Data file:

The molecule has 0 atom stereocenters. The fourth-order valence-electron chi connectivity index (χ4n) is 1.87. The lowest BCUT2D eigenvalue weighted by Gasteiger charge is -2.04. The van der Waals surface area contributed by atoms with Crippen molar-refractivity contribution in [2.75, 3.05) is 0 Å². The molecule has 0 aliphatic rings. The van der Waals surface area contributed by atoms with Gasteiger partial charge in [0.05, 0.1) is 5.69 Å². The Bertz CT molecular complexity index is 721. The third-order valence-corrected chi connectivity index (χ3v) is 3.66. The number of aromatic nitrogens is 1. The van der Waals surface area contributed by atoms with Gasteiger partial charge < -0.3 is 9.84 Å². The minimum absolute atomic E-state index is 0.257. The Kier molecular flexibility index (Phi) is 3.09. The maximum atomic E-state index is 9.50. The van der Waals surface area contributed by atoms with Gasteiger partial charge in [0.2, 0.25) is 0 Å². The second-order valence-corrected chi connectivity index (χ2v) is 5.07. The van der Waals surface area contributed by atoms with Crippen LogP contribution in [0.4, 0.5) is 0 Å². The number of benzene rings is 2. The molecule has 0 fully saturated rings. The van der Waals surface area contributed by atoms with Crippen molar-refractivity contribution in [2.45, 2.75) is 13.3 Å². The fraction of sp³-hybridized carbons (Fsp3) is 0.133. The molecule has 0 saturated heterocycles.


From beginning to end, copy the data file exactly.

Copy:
The molecule has 0 atom stereocenters. The fourth-order valence-electron chi connectivity index (χ4n) is 1.87. The lowest BCUT2D eigenvalue weighted by Gasteiger charge is -2.04. The van der Waals surface area contributed by atoms with Crippen molar-refractivity contribution in [2.75, 3.05) is 0 Å². The molecule has 0 aliphatic rings. The van der Waals surface area contributed by atoms with Gasteiger partial charge in [0.05, 0.1) is 5.69 Å². The Bertz CT molecular complexity index is 721. The third-order valence-corrected chi connectivity index (χ3v) is 3.66. The number of aromatic nitrogens is 1. The van der Waals surface area contributed by atoms with Gasteiger partial charge < -0.3 is 9.84 Å². The minimum absolute atomic E-state index is 0.257. The Kier molecular flexibility index (Phi) is 3.09. The maximum atomic E-state index is 9.50. The van der Waals surface area contributed by atoms with Gasteiger partial charge in [0.2, 0.25) is 0 Å². The second-order valence-corrected chi connectivity index (χ2v) is 5.07. The van der Waals surface area contributed by atoms with Crippen LogP contribution in [0.4, 0.5) is 0 Å². The number of benzene rings is 2. The molecule has 0 fully saturated rings. The van der Waals surface area contributed by atoms with Crippen molar-refractivity contribution in [2.45, 2.75) is 13.3 Å². The fraction of sp³-hybridized carbons (Fsp3) is 0.133. The molecule has 0 saturated heterocycles.